The Pika Project puts citizen scientists into the backcountry to collect data on the signs and the presence of pika at a number of long-term monitoring sites.
Rick Spitzer/Special to the Daily

The Adopt-a-Trail program helps maintain miles of trails throughout Eagle County. This is your opportunity to help make lasting change. Projects range from trail reroutes and building steps to clearing invasive species and building water bars.

Trail Ambassadors that are posted at trail heads can inform users of regulations as well as pointing out what can be seen along the way.
Rick Spitzer/Special to the Daily

The Colorado Corridors Project uses remote-triggered cameras to collect tens of thousands of photos each year. Citizen scientists assist with setting up and checking cameras in the field as well as identifying and cataloging species captured on the cameras. The wildlife data collected through this project will help assess the need and effectiveness of any wildlife crossing structures that are proposed for Eagle County.

Christmas Bird Count! Started by the Audubon Society, on Christmas Day 1900, the CBC is the longest running citizen science survey in history and is entirely volunteer based.The Christmas Bird Count provides invaluable data for the science and conservation of wild birds. New birders are welcome.

The annual Christmas Bird Count helps to identify species and the numbers that are seen like this brown capped rosy finch.
Rick Spitzer/Special to the Daily

Project FeederWatch turns your love of feeding birds into scientific discoveries. FeederWatch is a November-April survey of birds that visit backyards, nature centers, community areas, and other locales in North America. You don’t even need a feeder. All you need is an area with plantings, habitat, water or food that attracts birds.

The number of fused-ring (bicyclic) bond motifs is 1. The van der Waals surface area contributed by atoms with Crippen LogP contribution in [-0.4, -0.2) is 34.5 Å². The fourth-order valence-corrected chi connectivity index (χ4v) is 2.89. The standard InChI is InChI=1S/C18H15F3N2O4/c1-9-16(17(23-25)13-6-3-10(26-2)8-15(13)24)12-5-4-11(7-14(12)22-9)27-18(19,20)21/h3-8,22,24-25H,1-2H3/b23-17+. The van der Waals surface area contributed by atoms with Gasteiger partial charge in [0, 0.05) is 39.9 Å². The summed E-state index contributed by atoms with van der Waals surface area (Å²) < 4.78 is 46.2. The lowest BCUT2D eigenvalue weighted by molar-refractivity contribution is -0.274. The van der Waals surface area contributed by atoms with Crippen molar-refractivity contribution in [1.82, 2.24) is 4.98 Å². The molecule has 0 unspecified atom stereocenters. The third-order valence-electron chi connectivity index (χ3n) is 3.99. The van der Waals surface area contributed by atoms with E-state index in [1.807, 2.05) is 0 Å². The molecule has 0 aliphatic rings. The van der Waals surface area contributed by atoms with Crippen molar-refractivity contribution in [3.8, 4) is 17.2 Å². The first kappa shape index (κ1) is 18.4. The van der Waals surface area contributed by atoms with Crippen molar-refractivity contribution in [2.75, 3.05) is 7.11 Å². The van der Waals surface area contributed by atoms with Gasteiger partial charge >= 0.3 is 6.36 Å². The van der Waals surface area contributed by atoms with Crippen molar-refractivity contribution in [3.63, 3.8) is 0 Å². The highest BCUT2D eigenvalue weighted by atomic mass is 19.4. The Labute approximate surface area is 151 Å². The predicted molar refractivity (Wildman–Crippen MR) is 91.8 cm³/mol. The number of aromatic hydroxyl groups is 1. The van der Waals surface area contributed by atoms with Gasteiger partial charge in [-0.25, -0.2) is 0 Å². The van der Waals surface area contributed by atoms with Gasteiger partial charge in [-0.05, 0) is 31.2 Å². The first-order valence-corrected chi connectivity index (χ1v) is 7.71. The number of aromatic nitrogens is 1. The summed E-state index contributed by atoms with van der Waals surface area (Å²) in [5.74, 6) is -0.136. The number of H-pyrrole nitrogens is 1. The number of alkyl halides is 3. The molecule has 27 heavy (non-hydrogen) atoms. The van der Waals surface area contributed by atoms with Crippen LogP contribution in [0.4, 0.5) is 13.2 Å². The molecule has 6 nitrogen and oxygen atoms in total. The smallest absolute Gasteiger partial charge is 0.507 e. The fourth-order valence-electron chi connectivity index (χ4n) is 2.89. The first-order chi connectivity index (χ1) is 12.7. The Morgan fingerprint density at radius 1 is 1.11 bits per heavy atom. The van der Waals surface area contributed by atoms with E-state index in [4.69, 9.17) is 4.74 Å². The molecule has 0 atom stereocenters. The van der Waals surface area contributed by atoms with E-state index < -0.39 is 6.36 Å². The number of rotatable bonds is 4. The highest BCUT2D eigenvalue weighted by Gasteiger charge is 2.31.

Citizen scientists help Colorado Parks and Wildlife manage Colorado’s resources by regularly traveling to state parks and state wildlife areas to observe wildlife and habitat, and by keeping detailed records of their findings. The projects monitor birds and other wildlife year-round. Many of these programs require training and consistency in order to produce good data.

Reporting a bighorn with numbered ear tags can help Colorado Parks and Wildlife with their research efforts.
Rick Spitzer/Special to the Daily
Many people assist Colorado Parks and Wildlife with tracking, counting, and recording the behavior of various species like this greater sage grouse.
Rick Spitzer/Special to the Daily

There are also a number of Smart Phone Apps for citizen scientists.

  • Earth Challenge 2020: This app not only lets you engage in citizen science to record the environment around you, but it also provides you with the tools to help protect it.
  • GLOBE Observer: Observations you collect and submit with this app are designed to help scientists better understand satellite data collected by NASA from space.
  • Zooniverse: Help spot galaxies, identify new species, or track the effects of Climate Change.
  • eBird: Each February people from around the world come together to watch, learn about, count, and celebrate birds in the Christmas Bird Count. There is also a Great Backyard Bird Count.
  • EDDMapS: The Early Detection and Distribution Mapping System lets ordinary citizens report invasive species around the globe.
  • iNaturalist: This App contains over two million sightings of 85,000 species, contributed by a global community of naturalists, scientists and citizen scientists.

Get involved, challenge your interests, meet folks with similar interests. Do an Internet search for other projects you may be interested in by entering your interests and your location. Include terms like volunteer and citizen science to find a citizen scientist project that meets your ability and interest. You can have a lot of fun and contribute to helping science and the wildlife in Eagle County. You too can volunteer to be a citizen scientist.

The Eagle County Community Wildlife Roundtable is a collaborative partnership with the White River National Forest, Colorado Parks and Wildlife, Bureau of Land Management, local government entities, community members, and citizen scientists. The purpose of the Eagle County Community Wildlife Roundtable is to gather a group of diverse stakeholders in the valley to understand and address issues facing wildlife populations.